Of particular interest is the sketch of Kilbarron Castle in which he quotes Dr. George Petrie’s description that “the singularity of its position situated on a lofty, precipitous, and nearly insulated cliff, exposed to the storms and billows of the Western Ocean, one would naturally conclude, that this now sadly dilapidated and time worn ruin must have owed its origin to some rude and daring chieftain of old, whose occupation was war and rapine and whose thoughts were as wild and turbulent as the waves that washed his sea-girt eagle dwelling; and such, in ignorance of its unpublished history, has been the conclusion formed by modern topographers, who tell us that it was supposed to have been the habitation of freebooters. But it was not so-
(this remark about Kilbarron castle being the home of freebooters is found in Samuel Lewis’s Topographical Dictionary of Ireland, published in 1837)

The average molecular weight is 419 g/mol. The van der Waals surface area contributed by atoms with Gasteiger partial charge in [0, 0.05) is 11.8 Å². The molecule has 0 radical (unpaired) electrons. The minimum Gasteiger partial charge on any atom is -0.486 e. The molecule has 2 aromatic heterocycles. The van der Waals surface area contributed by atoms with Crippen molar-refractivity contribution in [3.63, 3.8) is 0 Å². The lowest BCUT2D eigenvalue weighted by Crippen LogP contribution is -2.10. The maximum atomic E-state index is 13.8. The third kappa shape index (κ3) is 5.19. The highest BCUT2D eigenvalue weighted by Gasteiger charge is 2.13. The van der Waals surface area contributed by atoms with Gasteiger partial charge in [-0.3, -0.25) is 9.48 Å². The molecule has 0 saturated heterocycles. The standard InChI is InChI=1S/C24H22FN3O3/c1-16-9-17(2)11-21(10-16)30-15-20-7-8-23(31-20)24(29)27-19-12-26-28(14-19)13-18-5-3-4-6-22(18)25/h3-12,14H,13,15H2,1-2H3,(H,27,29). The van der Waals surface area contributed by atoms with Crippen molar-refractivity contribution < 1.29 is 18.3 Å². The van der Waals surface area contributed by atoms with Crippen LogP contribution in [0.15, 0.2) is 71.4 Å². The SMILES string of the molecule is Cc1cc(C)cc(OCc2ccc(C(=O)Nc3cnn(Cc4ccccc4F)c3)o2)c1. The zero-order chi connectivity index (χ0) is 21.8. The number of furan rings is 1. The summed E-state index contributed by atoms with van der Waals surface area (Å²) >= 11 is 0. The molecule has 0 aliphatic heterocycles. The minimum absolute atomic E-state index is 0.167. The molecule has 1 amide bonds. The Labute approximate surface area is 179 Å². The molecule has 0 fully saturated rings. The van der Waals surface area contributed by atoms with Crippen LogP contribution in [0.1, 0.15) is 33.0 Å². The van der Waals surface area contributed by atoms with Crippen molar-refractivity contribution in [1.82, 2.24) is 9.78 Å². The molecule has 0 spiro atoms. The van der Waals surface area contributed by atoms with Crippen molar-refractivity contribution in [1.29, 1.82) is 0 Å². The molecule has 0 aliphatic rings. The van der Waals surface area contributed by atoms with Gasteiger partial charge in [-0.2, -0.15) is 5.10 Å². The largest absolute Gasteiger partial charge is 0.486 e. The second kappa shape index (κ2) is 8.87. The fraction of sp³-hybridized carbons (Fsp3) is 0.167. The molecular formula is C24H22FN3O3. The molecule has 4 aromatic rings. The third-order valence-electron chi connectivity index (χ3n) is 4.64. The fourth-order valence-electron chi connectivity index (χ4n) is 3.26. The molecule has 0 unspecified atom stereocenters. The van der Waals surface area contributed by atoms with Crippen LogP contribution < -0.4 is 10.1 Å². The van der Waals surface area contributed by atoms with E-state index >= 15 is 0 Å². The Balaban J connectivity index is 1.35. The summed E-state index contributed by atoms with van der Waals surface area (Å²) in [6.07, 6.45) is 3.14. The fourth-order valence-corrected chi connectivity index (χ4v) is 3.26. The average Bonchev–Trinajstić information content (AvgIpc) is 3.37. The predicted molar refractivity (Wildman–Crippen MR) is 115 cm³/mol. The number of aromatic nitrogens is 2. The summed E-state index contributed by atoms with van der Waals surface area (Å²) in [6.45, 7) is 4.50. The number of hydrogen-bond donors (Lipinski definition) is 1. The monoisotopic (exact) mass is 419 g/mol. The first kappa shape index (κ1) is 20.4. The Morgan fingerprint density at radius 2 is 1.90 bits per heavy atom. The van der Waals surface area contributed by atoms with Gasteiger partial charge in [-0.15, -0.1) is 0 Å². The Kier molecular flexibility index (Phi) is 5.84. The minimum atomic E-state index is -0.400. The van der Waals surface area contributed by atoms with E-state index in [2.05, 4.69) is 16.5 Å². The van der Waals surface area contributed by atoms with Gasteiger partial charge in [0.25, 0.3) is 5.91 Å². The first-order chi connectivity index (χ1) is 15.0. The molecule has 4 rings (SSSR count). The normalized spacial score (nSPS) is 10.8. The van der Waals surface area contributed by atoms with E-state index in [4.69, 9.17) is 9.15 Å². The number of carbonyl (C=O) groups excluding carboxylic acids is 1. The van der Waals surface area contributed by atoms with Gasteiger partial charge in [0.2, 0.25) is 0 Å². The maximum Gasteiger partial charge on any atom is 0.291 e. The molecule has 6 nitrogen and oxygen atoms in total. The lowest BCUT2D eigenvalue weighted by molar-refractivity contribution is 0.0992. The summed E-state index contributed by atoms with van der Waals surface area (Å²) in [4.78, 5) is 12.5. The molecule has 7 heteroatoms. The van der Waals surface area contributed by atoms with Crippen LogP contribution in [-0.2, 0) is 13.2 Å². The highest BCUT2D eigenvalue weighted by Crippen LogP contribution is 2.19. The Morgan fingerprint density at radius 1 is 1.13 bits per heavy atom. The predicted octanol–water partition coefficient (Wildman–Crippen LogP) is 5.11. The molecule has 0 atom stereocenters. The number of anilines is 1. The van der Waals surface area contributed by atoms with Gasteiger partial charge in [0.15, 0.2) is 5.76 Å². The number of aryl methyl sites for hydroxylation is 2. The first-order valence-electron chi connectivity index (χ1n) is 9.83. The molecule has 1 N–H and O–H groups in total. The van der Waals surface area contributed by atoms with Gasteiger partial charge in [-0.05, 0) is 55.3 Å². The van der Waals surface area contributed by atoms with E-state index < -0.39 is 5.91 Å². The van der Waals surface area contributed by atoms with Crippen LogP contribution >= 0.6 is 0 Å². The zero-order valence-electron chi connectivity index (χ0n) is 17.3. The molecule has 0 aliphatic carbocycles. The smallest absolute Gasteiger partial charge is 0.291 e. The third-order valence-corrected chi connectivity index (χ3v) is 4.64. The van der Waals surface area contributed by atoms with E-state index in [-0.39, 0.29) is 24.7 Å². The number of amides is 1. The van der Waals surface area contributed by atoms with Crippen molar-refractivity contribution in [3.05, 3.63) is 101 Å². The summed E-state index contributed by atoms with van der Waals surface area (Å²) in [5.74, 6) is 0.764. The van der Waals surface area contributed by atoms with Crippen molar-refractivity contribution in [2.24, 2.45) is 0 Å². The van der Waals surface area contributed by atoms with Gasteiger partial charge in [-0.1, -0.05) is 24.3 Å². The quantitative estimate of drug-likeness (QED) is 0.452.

James continues with an account of its true origins as a place of learning and study he remarks that, “This castle was the residence of the Ollamhs, bards and antiquarians of the people of Tirconnell, the illustrious family of the O’Clerys.
He ends the sketch with a poem called “Kilbarron’s last Bard to his Harp
Who was James Stephens? James Stephens was born in Ballyshannon, Co Donegal a member of the well known merchant family and where his brother John Stephens continued the family business. James graduated from Maynooth College in 1826 with a degree in Rhetoric and in 1833 he became a curate in the parish of Killaghtee in west Donegal.
In 1843 he became parish priest of the combined parishes of Taughboyne All Saints & Raymoghy and part of Killea. Whilst in that part of the diocese, he was responsible for the building of St Blaithin’s Church in the village of St Johnston in 1857 and for the building of a school in the nearby Newtowncunningham. In 1863 he was promoted to Vicar General of the Diocese of Raphoe and took up his responsibilities in Killybegs where he remained until his death in 1886.
The book additionally gives notes on the history of the Clan MacSuibhne (MacSweeny) and can be read on Google Books.